Tony La Russa takes blame for White Sox loss to Mariners: ‘Lousy job managing’
The White Sox have stumbled out of the gate early on this season in Tony La Russa’s return to the dugout, and the veteran skipper has placed the team’s latest loss squarely upon himself.
Chicago dropped its series finale Wednesday against the Seattle Mariners, losing 8-4. It left the ChiSox at an underwhelming 3-4 following the team’s season-opening road trip. For a team expected to be among the top teams in the AL Central, and perhaps the American League, it has been a disappointing start to the season.
Following Wednesday’s loss, La Russa bemoaned what he believed to be poor managerial decisions in the sixth inning during which the M’s blew open the game with seven runs.
“We were in an excellent position going into the sixth inning, and the best way to explain it is, I did a really lousy job managing that inning,” La Russa said, via the Chicago Sun-Times. “It really hurt our chances to win.”
Leading 4-1, La Russa let reliever Matt Foster face eight hitters after pulling starter Dallas Keuchel after 93 pitches with two runners on and no outs. La Russa failed to get the bullpen up and running quickly enough while Foster struggled. Finally, Jose Ruiz got sufficiently warmed up and needed only two pitches to close out the inning.
“That’s the clearest example of why I’m upset with myself. He faced too many hitters,” La Russa said of Foster. “That’s lousy managing. Pushed him too far. Stupid, lousy, no excuse.”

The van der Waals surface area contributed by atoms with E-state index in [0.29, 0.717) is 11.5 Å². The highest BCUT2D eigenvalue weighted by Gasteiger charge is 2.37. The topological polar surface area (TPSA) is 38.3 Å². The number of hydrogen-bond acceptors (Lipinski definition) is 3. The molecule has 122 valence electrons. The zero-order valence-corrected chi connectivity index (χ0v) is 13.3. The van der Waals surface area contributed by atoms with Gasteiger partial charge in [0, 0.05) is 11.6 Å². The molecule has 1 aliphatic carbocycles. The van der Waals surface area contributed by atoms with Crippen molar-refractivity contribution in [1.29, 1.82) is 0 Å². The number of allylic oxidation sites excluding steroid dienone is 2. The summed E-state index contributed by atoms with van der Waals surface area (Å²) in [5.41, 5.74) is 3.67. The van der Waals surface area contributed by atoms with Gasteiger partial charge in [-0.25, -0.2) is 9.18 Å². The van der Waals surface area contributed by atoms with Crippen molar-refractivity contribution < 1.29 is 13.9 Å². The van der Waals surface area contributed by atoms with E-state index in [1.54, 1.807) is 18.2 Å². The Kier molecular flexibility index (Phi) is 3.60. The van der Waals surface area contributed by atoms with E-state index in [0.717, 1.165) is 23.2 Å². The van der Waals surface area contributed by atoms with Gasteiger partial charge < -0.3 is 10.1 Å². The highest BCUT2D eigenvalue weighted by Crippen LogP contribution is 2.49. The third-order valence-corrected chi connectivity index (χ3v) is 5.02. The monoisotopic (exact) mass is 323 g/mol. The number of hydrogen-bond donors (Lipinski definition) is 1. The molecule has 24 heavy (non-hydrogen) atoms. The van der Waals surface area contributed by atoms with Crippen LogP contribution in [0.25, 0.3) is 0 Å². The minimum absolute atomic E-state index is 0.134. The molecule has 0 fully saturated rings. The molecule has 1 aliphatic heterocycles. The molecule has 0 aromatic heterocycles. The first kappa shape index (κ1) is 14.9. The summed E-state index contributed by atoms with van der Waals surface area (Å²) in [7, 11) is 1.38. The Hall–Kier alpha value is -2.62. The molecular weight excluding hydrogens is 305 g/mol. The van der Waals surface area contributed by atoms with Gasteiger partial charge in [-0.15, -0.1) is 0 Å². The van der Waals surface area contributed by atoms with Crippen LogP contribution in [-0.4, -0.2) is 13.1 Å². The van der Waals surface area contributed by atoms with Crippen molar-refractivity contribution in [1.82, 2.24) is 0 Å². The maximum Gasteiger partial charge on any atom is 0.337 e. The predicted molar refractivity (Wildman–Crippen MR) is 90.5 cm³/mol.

There was no shortage of skepticism in MLB circles — not to mention from within the team’s own clubhouse as well — over the White Sox’s decision to bring in La Russa. After all, the 76-year-old La Russa represents a more traditional, low-key and old-school approach to the game, a style that naysayers believed would not mesh well with a fiery, emotional White Sox club.
What’s more, it’s been a long, long time since La Russa manned a dugout, having last managed in 2011 with the St. Louis Cardinals. Even La Russa himself admitted to understanding the skepticism surrounding his hiring ahead of the season.
That being said, La Russa made substantial inroads in winning over the clubhouse during spring training. Further, seven games, much less one, does not make for a season whatsoever. La Russa obviously deserves far more time than one week to prove he still has what it takes to run an MLB ball club, and taking the fall for Wednesday’s loss will likely only further ingratiate himself to his players.